Updating the mouse position

Our first step towards interactivity is to add a mousemove listener. Let’s add the following to our createLiquidPath function:

window.addEventListener('mousemove', (e) => {
  const { x, y } = transformCoords(e);

  mousePos.x = x;
  mousePos.y = y;

In this snippet, we are:

  • Listening for mousemove events
  • Mapping the mouse position to our SVG’s viewBox
  • Updating our mousePos point with transformed x and y values

Pushing around the points

Ok, now that mousePos is updating on mousemove, we can start pushing around our points. This is where things get interesting.

First, let’s break down the pushing process for each point into a series of steps:

  1. Check how far the mouse position is from the point’s origin
  2. If the x and y distances between the point’s origin and the mouse position are less than the x and y values assigned to options.range
  3. Calculate the difference between the point’s origin and the current mouse position. Store this as a new variable
  4. Create another variable target. This is the point’s origin, minus the difference we defined in step 3
  5. Clamp the target point’s x and y values to the maxDist properties we defined earlier. This will prevent our points from moving too far from their origin

Here’s a CodePen demonstrating the above steps on a single point. Move your mouse within the green circle to push the point around. In this case, the green circle represents both maxDist and range. I have some easing applied in this demo to make things a little easier to see.

Let’s pop the code we need to achieve the above steps after the mousePos updates we added a moment ago:

liquidPoints.forEach((point, index) => {
  const pointOrigin = originPoints[index];
  const distX = Math.abs(pointOrigin.x - mousePos.x);
  const distY = Math.abs(pointOrigin.y - mousePos.y);

  if (distX <= options.range.x && distY <= options.range.y) {
    const difference = {
      x: pointOrigin.x - mousePos.x,
      y: pointOrigin.y - mousePos.y,

    const target = {
      x: pointOrigin.x + difference.x,
      y: pointOrigin.y + difference.y,

    const x = gsap.utils.clamp(
      pointOrigin.x - maxDist.x,
      pointOrigin.x + maxDist.x,

    const y = gsap.utils.clamp(
      pointOrigin.y - maxDist.y,
      pointOrigin.y + maxDist.y,

Phew! That’s a lot. If you are feeling a little mathed-out, that’s cool. This stuff takes a while to learn for everyone. Even if you kind of understand what’s happening here, that’s fine! I often use code for a long time before I completely understand what it does.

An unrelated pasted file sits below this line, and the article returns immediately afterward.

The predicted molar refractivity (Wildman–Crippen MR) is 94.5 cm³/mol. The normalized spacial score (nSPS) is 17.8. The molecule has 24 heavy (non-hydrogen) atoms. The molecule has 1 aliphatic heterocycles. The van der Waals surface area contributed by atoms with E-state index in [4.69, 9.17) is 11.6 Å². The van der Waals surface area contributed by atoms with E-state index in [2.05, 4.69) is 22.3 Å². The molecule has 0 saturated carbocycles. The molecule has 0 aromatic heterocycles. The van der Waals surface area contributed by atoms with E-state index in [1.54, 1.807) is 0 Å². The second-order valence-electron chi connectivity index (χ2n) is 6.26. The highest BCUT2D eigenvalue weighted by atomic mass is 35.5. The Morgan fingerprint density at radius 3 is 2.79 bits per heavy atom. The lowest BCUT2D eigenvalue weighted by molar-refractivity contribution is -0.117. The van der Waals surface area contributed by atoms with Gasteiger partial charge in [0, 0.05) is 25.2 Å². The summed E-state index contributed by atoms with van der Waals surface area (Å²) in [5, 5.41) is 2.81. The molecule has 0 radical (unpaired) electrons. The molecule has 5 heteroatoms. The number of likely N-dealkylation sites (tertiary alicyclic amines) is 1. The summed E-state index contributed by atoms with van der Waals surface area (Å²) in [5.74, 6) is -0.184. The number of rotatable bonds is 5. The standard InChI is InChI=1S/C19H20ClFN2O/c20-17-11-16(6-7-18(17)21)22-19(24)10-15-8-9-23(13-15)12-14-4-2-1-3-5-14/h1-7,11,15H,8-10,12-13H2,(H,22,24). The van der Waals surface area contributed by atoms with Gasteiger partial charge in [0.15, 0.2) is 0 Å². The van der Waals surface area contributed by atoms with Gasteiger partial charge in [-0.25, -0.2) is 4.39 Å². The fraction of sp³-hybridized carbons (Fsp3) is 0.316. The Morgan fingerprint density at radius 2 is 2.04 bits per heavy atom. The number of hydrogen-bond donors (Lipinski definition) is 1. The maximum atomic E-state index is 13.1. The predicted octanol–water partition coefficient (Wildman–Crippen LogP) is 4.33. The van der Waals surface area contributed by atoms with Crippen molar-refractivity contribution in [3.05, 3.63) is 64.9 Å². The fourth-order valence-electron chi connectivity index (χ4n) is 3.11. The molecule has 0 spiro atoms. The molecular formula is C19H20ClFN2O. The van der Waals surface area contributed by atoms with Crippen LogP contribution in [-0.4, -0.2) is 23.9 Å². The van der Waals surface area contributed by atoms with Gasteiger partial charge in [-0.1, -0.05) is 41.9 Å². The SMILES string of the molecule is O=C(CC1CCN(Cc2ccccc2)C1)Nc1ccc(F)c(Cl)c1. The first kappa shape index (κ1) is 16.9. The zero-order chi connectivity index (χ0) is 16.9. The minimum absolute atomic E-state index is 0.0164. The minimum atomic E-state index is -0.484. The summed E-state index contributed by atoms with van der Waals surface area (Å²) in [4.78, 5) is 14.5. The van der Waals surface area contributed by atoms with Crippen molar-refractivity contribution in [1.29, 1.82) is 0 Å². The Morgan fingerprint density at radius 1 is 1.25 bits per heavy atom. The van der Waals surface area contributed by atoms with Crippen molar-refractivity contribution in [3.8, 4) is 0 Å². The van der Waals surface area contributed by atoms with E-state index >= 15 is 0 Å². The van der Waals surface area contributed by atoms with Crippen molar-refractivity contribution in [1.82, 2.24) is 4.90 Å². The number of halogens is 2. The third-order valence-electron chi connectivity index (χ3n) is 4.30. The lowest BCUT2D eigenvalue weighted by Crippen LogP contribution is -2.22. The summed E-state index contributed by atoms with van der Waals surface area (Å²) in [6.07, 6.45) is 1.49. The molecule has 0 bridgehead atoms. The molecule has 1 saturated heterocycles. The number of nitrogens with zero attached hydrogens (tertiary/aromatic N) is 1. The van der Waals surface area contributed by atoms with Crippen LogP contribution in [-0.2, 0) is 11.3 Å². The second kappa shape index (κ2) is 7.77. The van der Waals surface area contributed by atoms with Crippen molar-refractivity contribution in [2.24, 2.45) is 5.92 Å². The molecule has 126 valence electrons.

Animating the points

Now that we know where each point should be pushed, we can animate it’s x and y values using This is one of the super cool things about GSAP, it can animate/tween anything. In our case, we are modifying the x and y values of point objects in our liquidPoints array.

Pop this code at the bottom of the distance checking if statement we added earlier:, {
  x: x,
  y: y,
  ease: 'sine',
  overwrite: true,
  duration: 0.175,
  onComplete() {, {
      x: pointOrigin.x,
      y: pointOrigin.y,
      ease: 'elastic.out(1, 0.3)',
      duration: 1.25,

What we are saying here is:

  • Over a period of 175ms…
  • Change the point’s x and y values to that of the target point’s
  • Apply a “sine” easing to the change/interpolation. Feel free to swap this! GSAP has an excellent page documenting its easing functions here
  • Once the update is complete, and the point’s x and y values match that of the target, “spring” the point back to its origin. I am using elastic easing here, but again, feel free to change it. Different easing values will give you a completely different feel

I’m using the GSAP option overwrite here to ensure that the “push” always overrides the “spring back”. If you set this to false, the animation can look a little jittery.

Now, if you move your mouse over near the button, it should begin to wobble around. If it doesn’t, don’t worry. Here’s a link to a completed code example.